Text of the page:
Exquisite miniaturist that he was, Grieg managed to leave a sublime string
quartet together with an almost complete work in the genre; both reveal the
beauty and sublimity of his best music. The First Quartet is marked as Op.
27 and is four movements; rather it recalls the unpublished symphony that
Grieg suppressed. The opening movement has a wonderfully vivid Allegro molto
ed agitato that is balm to the ears; indeed it remains one of my favorite
quartet movements. The same could be said of the mercurial Romanza, an exquisite
movement full of memorable tunes and passionate melodies. This deeply felt
music is matched by the whimsical Intermezzo and a blistering Finale almost
in the mood of Mendelssohn's 'Italian' Symphony with its 'Saltarello' markings.
Dvorakian supremos, the Chilingarian turn out what may well be a definitive
performance of this work with splendid tonal plushiness and immense technical
wizardry, they are captured in the intimate acoustic of the Bristol Town
Hall, which really helps, for a lively performance.
With the Second Quartet, it is more a case of what might have been although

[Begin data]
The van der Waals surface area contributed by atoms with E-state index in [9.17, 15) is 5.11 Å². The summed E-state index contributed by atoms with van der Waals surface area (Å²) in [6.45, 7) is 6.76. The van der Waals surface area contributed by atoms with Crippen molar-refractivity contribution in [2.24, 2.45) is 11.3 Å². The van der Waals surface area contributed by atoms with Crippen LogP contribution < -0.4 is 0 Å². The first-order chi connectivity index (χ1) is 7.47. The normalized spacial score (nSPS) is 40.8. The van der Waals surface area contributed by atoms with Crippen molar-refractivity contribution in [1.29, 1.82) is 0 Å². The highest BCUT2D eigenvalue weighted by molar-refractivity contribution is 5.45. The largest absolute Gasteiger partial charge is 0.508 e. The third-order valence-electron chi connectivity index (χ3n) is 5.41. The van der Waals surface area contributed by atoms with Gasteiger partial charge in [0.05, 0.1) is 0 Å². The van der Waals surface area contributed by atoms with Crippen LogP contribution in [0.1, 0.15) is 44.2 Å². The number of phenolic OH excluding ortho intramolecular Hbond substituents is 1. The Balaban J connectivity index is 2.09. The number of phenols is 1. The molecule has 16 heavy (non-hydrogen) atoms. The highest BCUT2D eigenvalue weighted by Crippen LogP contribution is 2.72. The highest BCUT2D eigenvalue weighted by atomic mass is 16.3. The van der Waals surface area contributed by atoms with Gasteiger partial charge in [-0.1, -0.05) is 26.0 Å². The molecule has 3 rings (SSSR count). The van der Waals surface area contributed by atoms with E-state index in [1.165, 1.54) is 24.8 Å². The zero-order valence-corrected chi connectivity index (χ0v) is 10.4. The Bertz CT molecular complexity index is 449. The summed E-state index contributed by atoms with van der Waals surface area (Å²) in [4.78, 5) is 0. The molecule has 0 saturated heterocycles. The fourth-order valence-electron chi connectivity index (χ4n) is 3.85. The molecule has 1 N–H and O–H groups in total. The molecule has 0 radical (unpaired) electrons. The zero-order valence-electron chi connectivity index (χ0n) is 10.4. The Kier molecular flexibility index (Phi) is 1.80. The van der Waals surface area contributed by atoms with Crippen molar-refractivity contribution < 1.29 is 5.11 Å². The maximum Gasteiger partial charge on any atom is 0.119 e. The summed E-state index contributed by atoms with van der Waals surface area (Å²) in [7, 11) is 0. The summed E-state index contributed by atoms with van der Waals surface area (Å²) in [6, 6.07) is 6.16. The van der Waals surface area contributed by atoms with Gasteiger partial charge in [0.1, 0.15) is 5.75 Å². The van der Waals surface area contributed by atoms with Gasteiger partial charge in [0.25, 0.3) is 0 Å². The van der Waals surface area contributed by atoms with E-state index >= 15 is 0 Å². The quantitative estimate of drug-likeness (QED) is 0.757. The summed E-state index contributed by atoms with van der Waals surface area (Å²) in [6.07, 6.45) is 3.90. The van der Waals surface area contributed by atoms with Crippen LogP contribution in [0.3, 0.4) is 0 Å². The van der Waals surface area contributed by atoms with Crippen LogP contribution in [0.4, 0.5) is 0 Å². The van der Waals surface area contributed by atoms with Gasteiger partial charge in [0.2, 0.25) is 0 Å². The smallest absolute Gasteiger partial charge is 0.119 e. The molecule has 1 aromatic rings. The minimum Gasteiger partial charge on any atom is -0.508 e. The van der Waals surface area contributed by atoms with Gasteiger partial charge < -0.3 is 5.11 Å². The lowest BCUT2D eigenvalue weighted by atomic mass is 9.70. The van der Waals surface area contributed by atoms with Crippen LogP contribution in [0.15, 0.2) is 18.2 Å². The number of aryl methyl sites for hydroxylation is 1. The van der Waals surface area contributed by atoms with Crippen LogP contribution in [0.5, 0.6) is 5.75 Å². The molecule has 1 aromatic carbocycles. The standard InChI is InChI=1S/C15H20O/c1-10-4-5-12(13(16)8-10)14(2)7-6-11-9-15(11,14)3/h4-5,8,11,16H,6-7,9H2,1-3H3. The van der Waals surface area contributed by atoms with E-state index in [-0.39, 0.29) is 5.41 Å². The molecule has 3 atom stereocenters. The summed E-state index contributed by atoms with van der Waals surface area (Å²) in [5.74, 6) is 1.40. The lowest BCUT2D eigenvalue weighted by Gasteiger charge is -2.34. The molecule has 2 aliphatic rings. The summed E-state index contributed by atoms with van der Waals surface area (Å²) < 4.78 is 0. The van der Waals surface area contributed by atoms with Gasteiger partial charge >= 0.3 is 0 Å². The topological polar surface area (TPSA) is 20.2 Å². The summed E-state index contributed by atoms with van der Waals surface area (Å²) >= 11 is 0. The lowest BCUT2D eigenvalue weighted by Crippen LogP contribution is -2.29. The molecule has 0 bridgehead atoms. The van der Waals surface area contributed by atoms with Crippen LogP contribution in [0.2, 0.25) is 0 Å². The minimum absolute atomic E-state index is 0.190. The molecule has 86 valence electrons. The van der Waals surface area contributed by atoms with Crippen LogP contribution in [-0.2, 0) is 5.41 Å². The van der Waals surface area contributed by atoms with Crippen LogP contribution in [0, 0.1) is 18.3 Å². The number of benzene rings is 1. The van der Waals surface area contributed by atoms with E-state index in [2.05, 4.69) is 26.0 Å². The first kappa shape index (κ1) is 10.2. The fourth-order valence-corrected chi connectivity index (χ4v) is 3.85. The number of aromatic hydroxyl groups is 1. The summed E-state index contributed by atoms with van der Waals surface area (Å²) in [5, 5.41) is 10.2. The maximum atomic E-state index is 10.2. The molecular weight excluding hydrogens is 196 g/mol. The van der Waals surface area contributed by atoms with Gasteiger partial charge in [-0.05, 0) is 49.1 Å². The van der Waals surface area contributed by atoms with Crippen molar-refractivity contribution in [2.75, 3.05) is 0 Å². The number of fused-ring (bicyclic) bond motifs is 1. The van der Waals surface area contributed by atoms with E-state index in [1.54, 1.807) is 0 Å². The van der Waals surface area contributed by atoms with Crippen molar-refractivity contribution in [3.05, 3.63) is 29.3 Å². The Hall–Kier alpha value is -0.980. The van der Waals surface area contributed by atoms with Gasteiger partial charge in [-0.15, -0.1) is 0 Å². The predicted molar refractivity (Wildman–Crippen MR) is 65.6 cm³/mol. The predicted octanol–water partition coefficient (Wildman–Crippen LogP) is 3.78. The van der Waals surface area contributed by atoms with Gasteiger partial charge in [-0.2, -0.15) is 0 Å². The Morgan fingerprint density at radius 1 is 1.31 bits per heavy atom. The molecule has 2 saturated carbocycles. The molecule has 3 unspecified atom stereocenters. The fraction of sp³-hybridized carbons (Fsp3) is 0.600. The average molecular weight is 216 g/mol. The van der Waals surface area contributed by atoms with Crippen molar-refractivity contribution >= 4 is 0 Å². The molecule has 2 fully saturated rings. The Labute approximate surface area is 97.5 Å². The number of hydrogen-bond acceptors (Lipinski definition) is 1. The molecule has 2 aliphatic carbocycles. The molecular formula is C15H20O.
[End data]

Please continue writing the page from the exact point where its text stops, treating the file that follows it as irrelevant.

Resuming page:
the structural framework and essential melodies are there just the same.
The job of reconstructing this work is explained in detail by Levon Chilingirian
who espouses on the difficulty and challenge of performing the last two movements
in an exemplary booklet note. The masterly first movement is brilliantly
played with a direct 'attacca' consistently apparent and a really beautiful
coda, sublime Grieg this one. Of course, one can only lament the mystery
of Grieg's decision to leave the quartet unfinished for the fragments that
make up the final movements indicate that there were some novel ideas there.
Still, we should rest content with what we have as the music recorded here
is wonderful nonetheless. The only real comparison to this excellent CD is
the Oslo Quartet's characterful performances on Naxos but if pressed to choose,
I would opt for the oneness and corporate vision of the Chilingirian who
lend these magical scores a certain air of authority.